iSectors Post-MPT Growth Update – September 2015
Posted on: 09/08/2015
The September rebalancing of the iSectors Post-MPT Growth Allocation resulted in a major downward shift in the portfolios risk. The amount of leverage dropped from 29% in August to 2%. It has been over two years since Post-MPT Growth’s portfolio leverage has been this low.
Currently, the model’s allocation is suggesting a neutral view toward the equity markets. As such, we believe it would be helpful to review where we are in the economic cycle. Following a strong rebound in the economy after a recession, growth will typically go through a time of moderation. After the early 1980s and early 2000s recessions, growth spiked one to two years after the recession then moderated for a number of years (see chart below). The recovery from the 1990s recession did not fit this pattern too well, due to outsized spending on technology (internet and Y2K related issues) at the cycle’s end.
In this recovery, we had a mini-spike in real Gross Domestic Product during the 3rd quarter of 2010 when the only year-over-year numbers increased greater than 3%, but no large rises after the recession. Since then, we have only been able to achieve moderate expansions of 1% to 3%.
The yield curve is now off of its post-recession highs, but is still far from zero. This leads us to believe that we are still in the middle of the economic recovery.
A reliable recession indicator is the shape of the US Treasury yield curve. As the chart below indicates, the 10 year Treasury yield minus 1 year Treasury yield always becomes negative before going into a recession. In essence the market decides that the tightening that is taking place on the short end of the yield curve is so strong, that economic growth will decelerate. Therefore, the Fed will need to reverse course and ease interest rates in coming periods. This leads to lower longer-term rates than short rates.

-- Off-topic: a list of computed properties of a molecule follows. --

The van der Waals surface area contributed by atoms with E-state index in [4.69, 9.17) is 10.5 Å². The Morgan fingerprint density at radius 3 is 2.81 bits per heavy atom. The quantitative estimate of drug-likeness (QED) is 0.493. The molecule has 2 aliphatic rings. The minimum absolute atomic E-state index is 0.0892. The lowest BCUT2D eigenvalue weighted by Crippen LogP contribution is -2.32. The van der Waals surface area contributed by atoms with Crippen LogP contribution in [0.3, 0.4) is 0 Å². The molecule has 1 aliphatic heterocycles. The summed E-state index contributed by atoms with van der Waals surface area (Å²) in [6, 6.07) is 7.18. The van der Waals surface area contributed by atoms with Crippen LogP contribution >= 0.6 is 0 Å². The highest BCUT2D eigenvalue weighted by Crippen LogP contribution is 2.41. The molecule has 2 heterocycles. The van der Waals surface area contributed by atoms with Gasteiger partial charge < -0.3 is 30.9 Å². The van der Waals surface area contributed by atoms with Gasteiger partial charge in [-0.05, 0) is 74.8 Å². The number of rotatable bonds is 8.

Currently, the yield curve is off of its post-recession highs but is still far above zero. This leads us to believe that we are still in the middle of the economic recovery.
It is not unusual to have one or more 10% corrections in this part of the cycle.
|Mid-Bull Market||Number of Corrections|
|2012 to date||3|
|2003 to 2006||1|
|1993 to 1997||2|
|1983 to 1986||1|
Source: Yardeni Research
Since 1980, the average 10% correction has lasted four months before the bull market resumes. The two summer corrections in this period have averaged a little over two months in duration. Therefore, the iSectors Post-MPT model is probably correct in reducing risk for the time being. But we should not be surprised if the model becomes bullish again before year-end.
Turning to sector allocations, technology has become relatively more overweighted in recent months. Technology revenues tend to accelerate in this area of the market cycles due to increased corporate spending. Many companies had to spend a few years keeping costs low to repair their balance sheets and increase earnings after the recession. This led to below trend technology spending. The need to replace outdated equipment and software to increase productivity is so strong that companies will raise technology budgets in coming years. Also, consumers are reacting positively to new product introductions by Apple and Microsoft which will boost the whole technology sector.
Although still overweighted, our health care allocations have decreased. Even though the demographics continue to favor the sector and acquisition activity is strong due to cash-filled balance sheets, health care stocks are becoming well priced. We are happy to begin taking profits in this sector.
Our long-term Treasury holdings have reduced some of the volatility in the portfolio. We maintain this allocation and continue to be comfortable that the Fed will raise interest rates at a slower pace than expected by the markets. Even if 30-year Treasury yields don’t go back to the recent lows of 2.73%, we do not expect a significant rise in interest rates in the coming months.
Finally, we are comfortable with no investments in basic materials and utilities. Basic material stocks are being hurt by slowing global economic growth, which may continue for some time. Although utilities are a beneficiary of current low interest rates due to their heavy borrowing demand, the sector’s low profit margin and slow revenue growth will cause stock market investors to emphasize other market areas.
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